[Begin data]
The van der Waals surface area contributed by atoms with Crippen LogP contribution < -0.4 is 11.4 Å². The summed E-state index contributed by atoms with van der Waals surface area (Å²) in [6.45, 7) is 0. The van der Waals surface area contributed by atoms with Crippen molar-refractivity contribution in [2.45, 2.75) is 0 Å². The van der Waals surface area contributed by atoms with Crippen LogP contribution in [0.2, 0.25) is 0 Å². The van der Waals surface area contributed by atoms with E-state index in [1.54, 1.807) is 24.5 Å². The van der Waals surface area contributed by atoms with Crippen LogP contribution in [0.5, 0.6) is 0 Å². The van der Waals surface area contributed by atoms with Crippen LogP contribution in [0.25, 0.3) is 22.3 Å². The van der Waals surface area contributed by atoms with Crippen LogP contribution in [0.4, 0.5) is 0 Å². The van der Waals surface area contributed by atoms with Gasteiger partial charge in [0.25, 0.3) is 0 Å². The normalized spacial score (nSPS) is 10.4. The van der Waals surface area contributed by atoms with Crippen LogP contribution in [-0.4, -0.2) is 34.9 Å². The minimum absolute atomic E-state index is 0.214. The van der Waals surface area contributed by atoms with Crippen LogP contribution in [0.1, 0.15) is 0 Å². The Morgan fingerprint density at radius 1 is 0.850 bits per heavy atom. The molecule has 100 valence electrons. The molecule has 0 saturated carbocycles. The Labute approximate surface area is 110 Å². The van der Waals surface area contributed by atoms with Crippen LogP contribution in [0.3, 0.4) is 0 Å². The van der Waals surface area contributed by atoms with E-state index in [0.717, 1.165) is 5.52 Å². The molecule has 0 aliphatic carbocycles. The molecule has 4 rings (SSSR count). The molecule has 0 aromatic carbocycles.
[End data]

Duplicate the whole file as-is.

The van der Waals surface area contributed by atoms with Crippen LogP contribution < -0.4 is 11.4 Å². The summed E-state index contributed by atoms with van der Waals surface area (Å²) in [6.45, 7) is 0. The van der Waals surface area contributed by atoms with Crippen molar-refractivity contribution in [2.45, 2.75) is 0 Å². The van der Waals surface area contributed by atoms with Crippen LogP contribution in [0.2, 0.25) is 0 Å². The van der Waals surface area contributed by atoms with E-state index in [1.54, 1.807) is 24.5 Å². The van der Waals surface area contributed by atoms with Crippen LogP contribution in [0.5, 0.6) is 0 Å². The van der Waals surface area contributed by atoms with Crippen LogP contribution in [0.25, 0.3) is 22.3 Å². The van der Waals surface area contributed by atoms with Crippen LogP contribution in [0.4, 0.5) is 0 Å². The van der Waals surface area contributed by atoms with Gasteiger partial charge in [0.25, 0.3) is 0 Å². The normalized spacial score (nSPS) is 10.4. The van der Waals surface area contributed by atoms with Crippen LogP contribution in [-0.4, -0.2) is 34.9 Å². The minimum absolute atomic E-state index is 0.214. The van der Waals surface area contributed by atoms with Crippen LogP contribution in [0.1, 0.15) is 0 Å². The Morgan fingerprint density at radius 1 is 0.850 bits per heavy atom. The molecule has 100 valence electrons. The molecule has 0 saturated carbocycles. The Labute approximate surface area is 110 Å². The van der Waals surface area contributed by atoms with Crippen LogP contribution in [0.3, 0.4) is 0 Å². The van der Waals surface area contributed by atoms with E-state index in [0.717, 1.165) is 5.52 Å². The molecule has 0 aliphatic carbocycles. The molecule has 4 rings (SSSR count). The molecule has 0 aromatic carbocycles.